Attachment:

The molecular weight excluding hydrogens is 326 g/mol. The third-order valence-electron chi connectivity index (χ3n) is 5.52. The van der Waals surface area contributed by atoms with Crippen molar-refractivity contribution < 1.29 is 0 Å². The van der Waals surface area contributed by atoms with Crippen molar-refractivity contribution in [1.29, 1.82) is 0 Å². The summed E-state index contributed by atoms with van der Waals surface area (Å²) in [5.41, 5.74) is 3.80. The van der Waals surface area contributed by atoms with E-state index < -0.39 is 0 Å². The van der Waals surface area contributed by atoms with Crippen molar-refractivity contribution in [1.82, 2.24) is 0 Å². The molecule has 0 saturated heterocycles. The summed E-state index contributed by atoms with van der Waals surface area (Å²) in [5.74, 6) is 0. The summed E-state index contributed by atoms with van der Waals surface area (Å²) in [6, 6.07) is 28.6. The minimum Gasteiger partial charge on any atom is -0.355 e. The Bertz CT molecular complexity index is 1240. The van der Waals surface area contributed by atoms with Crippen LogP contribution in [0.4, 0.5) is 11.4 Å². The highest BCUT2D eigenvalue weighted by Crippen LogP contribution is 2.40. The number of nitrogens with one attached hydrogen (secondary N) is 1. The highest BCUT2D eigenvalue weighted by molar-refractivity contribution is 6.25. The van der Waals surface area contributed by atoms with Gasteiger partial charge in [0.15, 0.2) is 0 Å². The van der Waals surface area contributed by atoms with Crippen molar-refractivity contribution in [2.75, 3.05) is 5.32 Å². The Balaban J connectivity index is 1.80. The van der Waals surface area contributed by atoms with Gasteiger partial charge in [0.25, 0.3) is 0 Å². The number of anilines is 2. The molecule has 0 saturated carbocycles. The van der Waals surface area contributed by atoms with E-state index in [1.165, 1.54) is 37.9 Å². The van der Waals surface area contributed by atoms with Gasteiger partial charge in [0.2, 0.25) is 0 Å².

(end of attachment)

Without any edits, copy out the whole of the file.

The molecular weight excluding hydrogens is 326 g/mol. The third-order valence-electron chi connectivity index (χ3n) is 5.52. The van der Waals surface area contributed by atoms with Crippen molar-refractivity contribution < 1.29 is 0 Å². The van der Waals surface area contributed by atoms with Crippen molar-refractivity contribution in [1.29, 1.82) is 0 Å². The summed E-state index contributed by atoms with van der Waals surface area (Å²) in [5.41, 5.74) is 3.80. The van der Waals surface area contributed by atoms with E-state index < -0.39 is 0 Å². The van der Waals surface area contributed by atoms with Crippen molar-refractivity contribution in [1.82, 2.24) is 0 Å². The molecule has 0 saturated heterocycles. The summed E-state index contributed by atoms with van der Waals surface area (Å²) in [5.74, 6) is 0. The summed E-state index contributed by atoms with van der Waals surface area (Å²) in [6, 6.07) is 28.6. The minimum Gasteiger partial charge on any atom is -0.355 e. The Bertz CT molecular complexity index is 1240. The van der Waals surface area contributed by atoms with Crippen LogP contribution in [0.4, 0.5) is 11.4 Å². The highest BCUT2D eigenvalue weighted by Crippen LogP contribution is 2.40. The number of nitrogens with one attached hydrogen (secondary N) is 1. The highest BCUT2D eigenvalue weighted by molar-refractivity contribution is 6.25. The van der Waals surface area contributed by atoms with Gasteiger partial charge in [0.15, 0.2) is 0 Å². The van der Waals surface area contributed by atoms with Crippen molar-refractivity contribution in [2.75, 3.05) is 5.32 Å². The Balaban J connectivity index is 1.80. The van der Waals surface area contributed by atoms with Gasteiger partial charge in [0.25, 0.3) is 0 Å². The number of anilines is 2. The molecule has 0 saturated carbocycles. The van der Waals surface area contributed by atoms with E-state index in [1.165, 1.54) is 37.9 Å². The van der Waals surface area contributed by atoms with Gasteiger partial charge in [0.2, 0.25) is 0 Å².